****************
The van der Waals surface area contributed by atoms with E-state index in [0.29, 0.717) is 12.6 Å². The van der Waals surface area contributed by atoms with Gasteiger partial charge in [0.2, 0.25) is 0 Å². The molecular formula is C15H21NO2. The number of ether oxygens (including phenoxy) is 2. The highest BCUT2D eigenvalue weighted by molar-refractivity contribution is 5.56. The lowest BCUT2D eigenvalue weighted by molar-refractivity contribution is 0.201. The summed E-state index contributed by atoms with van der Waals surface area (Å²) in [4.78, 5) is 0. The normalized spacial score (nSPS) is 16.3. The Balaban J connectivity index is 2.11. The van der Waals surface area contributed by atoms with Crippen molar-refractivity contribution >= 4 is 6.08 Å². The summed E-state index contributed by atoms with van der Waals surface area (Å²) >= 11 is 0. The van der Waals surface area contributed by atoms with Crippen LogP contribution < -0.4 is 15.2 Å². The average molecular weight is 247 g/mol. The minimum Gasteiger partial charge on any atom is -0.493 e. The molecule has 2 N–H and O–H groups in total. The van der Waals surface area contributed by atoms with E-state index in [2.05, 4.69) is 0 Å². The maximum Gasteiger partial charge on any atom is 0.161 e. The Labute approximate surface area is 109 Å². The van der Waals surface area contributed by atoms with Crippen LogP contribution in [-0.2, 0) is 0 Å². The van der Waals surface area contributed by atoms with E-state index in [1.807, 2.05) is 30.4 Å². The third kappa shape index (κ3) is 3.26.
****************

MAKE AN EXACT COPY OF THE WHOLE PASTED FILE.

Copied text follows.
The van der Waals surface area contributed by atoms with E-state index in [0.29, 0.717) is 12.6 Å². The van der Waals surface area contributed by atoms with Gasteiger partial charge in [0.2, 0.25) is 0 Å². The molecular formula is C15H21NO2. The number of ether oxygens (including phenoxy) is 2. The highest BCUT2D eigenvalue weighted by molar-refractivity contribution is 5.56. The lowest BCUT2D eigenvalue weighted by molar-refractivity contribution is 0.201. The summed E-state index contributed by atoms with van der Waals surface area (Å²) in [4.78, 5) is 0. The normalized spacial score (nSPS) is 16.3. The Balaban J connectivity index is 2.11. The van der Waals surface area contributed by atoms with Crippen molar-refractivity contribution >= 4 is 6.08 Å². The summed E-state index contributed by atoms with van der Waals surface area (Å²) >= 11 is 0. The van der Waals surface area contributed by atoms with Crippen LogP contribution < -0.4 is 15.2 Å². The average molecular weight is 247 g/mol. The minimum Gasteiger partial charge on any atom is -0.493 e. The molecule has 2 N–H and O–H groups in total. The van der Waals surface area contributed by atoms with E-state index in [2.05, 4.69) is 0 Å². The maximum Gasteiger partial charge on any atom is 0.161 e. The Labute approximate surface area is 109 Å². The van der Waals surface area contributed by atoms with Crippen LogP contribution in [-0.2, 0) is 0 Å². The van der Waals surface area contributed by atoms with E-state index in [1.807, 2.05) is 30.4 Å². The third kappa shape index (κ3) is 3.26.